Cover Story

A Loser Fairy Tale

By J. Freedom du Lac
Sunday, March 18, 2007

THE GIRLS ARE WAITING -- a ritual whenever Benji and Joel Madden are working in rock-star mode.

It's a Saturday afternoon at XM Satellite Radio's headquarters in Northeast Washington, and the identical twin brothers have just finished performing some of the songs they've written together for their band, Good Charlotte. Just two voices and an acoustic guitar, the way it was in the beginning, when they were 16-year-olds from Southern Maryland hellbent on becoming famous. This concert taping is an important promotional date for the brothers, who are hoping to generate interest in a new Good Charlotte album even as they wonder whether their band's moment has already passed.

There are a couple dozen people milling around outside XM's studio theater, and they tend to fit a particular demographic: young and female -- Good Charlotte's base of support. It's a sea of hair dye and heavy mascara.

Hadasse Ryland, a 15-year-old home-schooled student with "Kiss Me" written on top of her left shoe, "Kill Me" on the right, fits right in. There's a swath of fuchsia in her hair, and she's wearing fingerless gloves and a giddy grin. She's huddled with Angie Tiano, a 27-year-old medical claims processor wearing black and so many bangles wrapped around her forearm that it looks as though she's wearing a Slinky.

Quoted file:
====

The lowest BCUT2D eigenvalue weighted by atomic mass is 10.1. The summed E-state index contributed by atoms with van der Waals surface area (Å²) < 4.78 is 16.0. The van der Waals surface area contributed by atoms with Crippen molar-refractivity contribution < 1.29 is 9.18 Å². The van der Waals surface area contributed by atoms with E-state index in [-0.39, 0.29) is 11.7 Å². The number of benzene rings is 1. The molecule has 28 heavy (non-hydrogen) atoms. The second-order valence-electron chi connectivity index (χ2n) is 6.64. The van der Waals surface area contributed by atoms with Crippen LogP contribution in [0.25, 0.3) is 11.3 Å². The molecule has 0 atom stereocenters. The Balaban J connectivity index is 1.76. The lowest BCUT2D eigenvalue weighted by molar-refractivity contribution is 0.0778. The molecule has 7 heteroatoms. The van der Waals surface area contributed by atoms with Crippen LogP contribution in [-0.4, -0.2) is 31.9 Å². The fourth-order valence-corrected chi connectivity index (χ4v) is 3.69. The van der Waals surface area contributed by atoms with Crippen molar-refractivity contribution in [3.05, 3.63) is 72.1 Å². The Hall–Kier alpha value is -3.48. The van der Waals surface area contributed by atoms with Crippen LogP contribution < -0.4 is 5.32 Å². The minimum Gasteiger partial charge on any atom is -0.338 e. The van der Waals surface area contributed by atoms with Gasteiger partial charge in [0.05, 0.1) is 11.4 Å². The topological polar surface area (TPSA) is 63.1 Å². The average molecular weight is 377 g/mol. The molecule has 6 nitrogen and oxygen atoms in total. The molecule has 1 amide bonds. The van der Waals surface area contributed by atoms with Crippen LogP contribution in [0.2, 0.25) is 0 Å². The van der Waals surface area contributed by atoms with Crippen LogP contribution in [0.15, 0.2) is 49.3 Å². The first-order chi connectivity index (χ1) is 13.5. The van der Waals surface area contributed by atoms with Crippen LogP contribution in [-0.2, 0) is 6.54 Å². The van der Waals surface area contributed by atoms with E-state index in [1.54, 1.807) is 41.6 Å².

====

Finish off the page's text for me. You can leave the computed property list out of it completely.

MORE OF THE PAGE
Ryland and Tiano met in line before a Good Charlotte concert in North Carolina more than two years ago. They became close friends despite their differences in age and geography: Ryland lives in Kingsport, Tenn., Tiano in Beckley, W.Va. What they have in common is a deep, emotional connection to Good Charlotte's anthems about alienation .

"Sometimes, you feel like it's the only thing you have," Ryland says of Benji and Joel's songs, which describe myriad teenage traumas, including their father walking out on them one Christmas Eve. "And if they could make it through all the stuff that they've been through, it gives me hope. They've definitely helped me get through some hard times."

Tiano nods and says Good Charlotte's albums saved her life. "Twice. Honestly, I wouldn't be standing here right now if it wasn't for them. I live in West Virginia and have purple hair. People stare at me and give me a hard time. Joel and Benj know what it's like to be a total outcast and a misfit. They made me proud to be different."

On cue, Joel Madden saunters by, jeans sagging off his hips, a fedora perched atop his head.

"We're talking about you!" Ryland squeals, her eyes bulging.

Joel raises an eyebrow. "Bad things?"

"NOOOOO! All good stuff."

Joel smiles, then continues down the hallway in search of a restroom. Tiano exhales.

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